- Design Team: Freddy Bonilla, María Alejandra Ortiz
- Clients: Famlia Tapia López
- City: Loja
- Country: Ecuador
Text description provided by the architects. The house is located in Santiago de las Montañas on the street Juan de Salinas in the Las Palmas neighbourhood in Loja. It is built in 1950, and formerly known as "The Old House". El Palomar is a restoration and renovation project in which FB+estudio creates a subtle dialogue with the city, from within.
The proposal maintains the vernacular essence of the house and takes advantage of its privileged location. The connection between the house and the city begins with an elevated exterior gate. Upon entering, one encounters five rooms distributed around an internal central courtyard. These used to be the rooms for the use of family life, today they become service areas for new activities that will take place in the house.
FB+estudio promotes the use of the materials and the construction systems of the house (earth, brick, wood and iron).
The walls support the wooden structure of the roof, as well as the new metal structures. Earth as a material is discovered in the central walls by removing the cladding, in order to show this predominant material.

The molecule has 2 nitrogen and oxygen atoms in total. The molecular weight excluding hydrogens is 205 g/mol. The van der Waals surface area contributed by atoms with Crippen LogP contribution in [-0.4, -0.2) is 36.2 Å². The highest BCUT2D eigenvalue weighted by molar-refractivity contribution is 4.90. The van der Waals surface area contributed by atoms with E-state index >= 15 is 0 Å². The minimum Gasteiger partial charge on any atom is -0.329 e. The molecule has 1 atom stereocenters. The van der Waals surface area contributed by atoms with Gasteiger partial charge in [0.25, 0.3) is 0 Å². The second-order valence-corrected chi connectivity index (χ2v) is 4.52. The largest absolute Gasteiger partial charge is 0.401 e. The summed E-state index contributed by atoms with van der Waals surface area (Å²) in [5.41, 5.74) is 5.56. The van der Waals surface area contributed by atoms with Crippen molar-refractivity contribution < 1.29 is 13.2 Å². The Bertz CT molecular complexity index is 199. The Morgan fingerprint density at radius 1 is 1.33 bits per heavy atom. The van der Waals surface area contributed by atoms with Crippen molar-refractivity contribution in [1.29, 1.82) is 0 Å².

A cellar was recovered originating a mezzanine (loft) which will function as a living room area, located on top one of the rooms described above. From here a window can be seen, created to illuminate the interior and to make it possible to see the mountainous profile of Loja and to contemplate the sunset.
The house had experienced a previous intervention, however, the year of this intervention, that left us an arch in one of the walls and a mural, is unknown. The arch was kept creating furniture at its base and the mural that was painted in 2011 by the collective Huesos de Buda was "framed" discovering the adobe around it.
The design strategies used in this restoration were: Removing the coating in specific areas and discovering the earth. Rescuing the tiles of The Old House (eliminating the existing vegetal covering). Allowing the entry of natural light. Taking advantage of the objects of the previous intervention.